In the aftermath of the catastrophic earthquake of 1908, which destroyed the city, Paolo Orsi developed the idea of building a large National Institute as a permanent museum dedicated to ancient Greece in Reggio Calabria. The project took shape in 1954 with the merger of local collections and state ones.
The new permanent exhibition, which originated from the remodeling of the building that started in 2009, features 220 displays and is divided into four levels, which tell the story of the human population in prehistoric times until Roman Calabria, in chronological order. The visit begins on the second floor (level A – Prehistory and Protohistory, the Age of Metals), continues on the first floor (level B – Cities and sanctuaries of Ancient Greece), on the mezzanine (level C – Necropolis and daily life of Ancient Greece : Sybaris and Croton, Hipponion, Kaulon, Ciro Laos; and ends on the ground floor (level D – Reggio), where it is placed the room of Riace and Porticello Bronzes, in a setting equipped with an air-conditioning and an anti-seismic system, which can be accessed after a brief stop at the grape room and at the antipollution filter area. The floor of the basement (level E) is reserved to temporary exhibitions.
In 1981, the section intended to receive the famous Bronzes, the two statues discovered in 1972 in the Riace Marina (Reggio Calabria) seabed, along with the so-called bronze sculpture Head of a Philosopher, recovered in the Strait of Messina, in Porticello (Villa San Giovanni), and the so-called Head of Basel, has been prepared. These are the findings more known throughout the world, although they are not the only precious examples of the history of Calabria. In fact, as with the Museum of Bronzes, there are exhibitions related to a broad time span, from Prehistory to the Roman Age, some of them unique in their beauty, grandeur or condition.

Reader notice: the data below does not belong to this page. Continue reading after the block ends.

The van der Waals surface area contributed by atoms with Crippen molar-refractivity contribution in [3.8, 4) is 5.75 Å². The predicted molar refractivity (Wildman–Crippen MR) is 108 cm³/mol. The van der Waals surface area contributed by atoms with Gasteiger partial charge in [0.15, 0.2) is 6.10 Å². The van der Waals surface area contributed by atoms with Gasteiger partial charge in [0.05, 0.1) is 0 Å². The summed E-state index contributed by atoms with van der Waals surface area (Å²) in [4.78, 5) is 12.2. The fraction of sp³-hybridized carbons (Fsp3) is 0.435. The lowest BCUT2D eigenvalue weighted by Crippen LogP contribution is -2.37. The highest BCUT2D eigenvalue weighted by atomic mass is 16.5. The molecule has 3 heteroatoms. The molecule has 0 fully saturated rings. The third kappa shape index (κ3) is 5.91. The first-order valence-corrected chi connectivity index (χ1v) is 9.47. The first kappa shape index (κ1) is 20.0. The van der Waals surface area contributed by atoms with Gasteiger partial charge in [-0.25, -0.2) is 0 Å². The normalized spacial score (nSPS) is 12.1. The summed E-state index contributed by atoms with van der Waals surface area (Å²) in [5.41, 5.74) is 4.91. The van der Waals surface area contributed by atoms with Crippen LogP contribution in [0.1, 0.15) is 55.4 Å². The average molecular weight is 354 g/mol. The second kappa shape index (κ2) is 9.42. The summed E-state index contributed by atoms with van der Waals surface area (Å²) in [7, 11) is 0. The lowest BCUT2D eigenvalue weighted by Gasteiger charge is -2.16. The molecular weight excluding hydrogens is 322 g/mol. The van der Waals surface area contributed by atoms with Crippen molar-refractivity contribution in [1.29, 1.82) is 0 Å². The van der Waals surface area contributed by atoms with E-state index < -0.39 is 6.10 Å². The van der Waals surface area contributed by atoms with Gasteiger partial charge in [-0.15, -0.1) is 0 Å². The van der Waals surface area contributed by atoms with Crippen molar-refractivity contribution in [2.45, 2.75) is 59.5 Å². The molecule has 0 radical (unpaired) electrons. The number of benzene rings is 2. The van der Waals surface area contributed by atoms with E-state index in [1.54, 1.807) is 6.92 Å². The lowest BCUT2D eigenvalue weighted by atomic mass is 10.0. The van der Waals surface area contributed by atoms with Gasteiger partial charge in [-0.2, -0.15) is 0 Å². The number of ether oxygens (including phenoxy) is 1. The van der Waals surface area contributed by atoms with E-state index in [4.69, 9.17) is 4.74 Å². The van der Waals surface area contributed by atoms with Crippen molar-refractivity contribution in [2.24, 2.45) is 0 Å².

In the MArRC there are even traces of the first presence of Homo erectus in our peninsula, about a million years ago. From the important archaeological site of the Grotta of the Romito of Papasidero, two skeletons, which date back to the Paleolithic, were found. Not far away, in the same cave, a stone was found with an engraving of the Bos primigenius Taurus (dated to 12,000 years ago), one of the first and oldest examples of stone art in Italy, whose cast is on display at the Museum.
Since the Neolithic Age, there have come down to us wonderful daily-use tools, such as axes and knives used in agriculture, or objects for female beauty, like ointment and a beautiful bag of cosmetics for makeup, which still contain the remains of powders and eyeshadows (up to 4000 years ago). Jewels and tools of work of women in the age of bronze and iron (the second millennium to 700 BC), along with pottery and various metal objects…